During the launch of the policy, the Minister said, “Everywhere I go, Kenyans are demanding quality services and value for their money. President Mwai Kibaki has also clearly stated that under his watch, Kenya has to be a working nation; no longer business as usual where civil servants idle around but collect salaries and allowances for no work done. So here at the ministry we will demand visible and tangible results. Short of that we will just have to part ways with those who can’t, or refuse to deliver.” On one occasion while addressing heads of Kenyan missions abroad at an annual seminar at the Kenya Institute of Administration (since renamed Kenya School of Government), Akaranga declared: “Henceforth it won’t be business as usual. We will no longer tolerate situations where Kenyans abroad cannot be issued with national identity cards or have their passports renewed in real time. We will also put quotas on minimum number of tourists to expect, and demand ethical behaviour, and ask for proof of how you have improved Kenya’s image at your stations of posting.”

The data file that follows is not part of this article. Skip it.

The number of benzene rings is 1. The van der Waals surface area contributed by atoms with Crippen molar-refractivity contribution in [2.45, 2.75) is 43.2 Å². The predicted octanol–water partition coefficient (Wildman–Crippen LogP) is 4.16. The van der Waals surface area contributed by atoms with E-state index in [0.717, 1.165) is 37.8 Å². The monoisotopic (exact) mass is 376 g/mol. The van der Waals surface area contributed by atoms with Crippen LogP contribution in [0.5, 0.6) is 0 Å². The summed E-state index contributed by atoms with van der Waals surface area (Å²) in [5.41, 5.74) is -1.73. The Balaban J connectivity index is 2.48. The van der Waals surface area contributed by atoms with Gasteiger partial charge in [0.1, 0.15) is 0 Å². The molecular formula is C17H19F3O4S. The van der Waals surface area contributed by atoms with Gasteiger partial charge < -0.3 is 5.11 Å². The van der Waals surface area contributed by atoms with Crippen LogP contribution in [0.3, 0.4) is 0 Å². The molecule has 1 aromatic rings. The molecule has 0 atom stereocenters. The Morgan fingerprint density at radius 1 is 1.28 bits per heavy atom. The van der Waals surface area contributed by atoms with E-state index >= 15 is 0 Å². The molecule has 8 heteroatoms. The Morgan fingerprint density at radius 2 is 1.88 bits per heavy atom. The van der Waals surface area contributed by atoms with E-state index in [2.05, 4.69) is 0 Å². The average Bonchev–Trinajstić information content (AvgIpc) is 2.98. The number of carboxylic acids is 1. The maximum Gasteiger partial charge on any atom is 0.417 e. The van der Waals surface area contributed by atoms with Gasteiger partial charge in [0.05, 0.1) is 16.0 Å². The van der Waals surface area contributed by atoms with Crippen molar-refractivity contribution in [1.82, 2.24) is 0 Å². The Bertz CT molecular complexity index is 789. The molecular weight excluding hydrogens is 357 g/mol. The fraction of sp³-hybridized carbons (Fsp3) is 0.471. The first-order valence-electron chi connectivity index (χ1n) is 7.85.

Other notable reforms during Akaranga’s tenure were records management and de- politicising the public service. During previous regimes, the line between politics and public service had been completely blurred, with civil servants running errands for operatives in the ruling Kenya African National Union (KANU) party. Akaranga’s modus operandi of constructive engagement rather than threats shifted the management of the civil service from industrial court brawls and street protests to the negotiating table Chiefs and their assistants would be deployed on KANU recruitment drives or to organise party rallies or, worst of all, to forcibly collect funds for KANU politicians.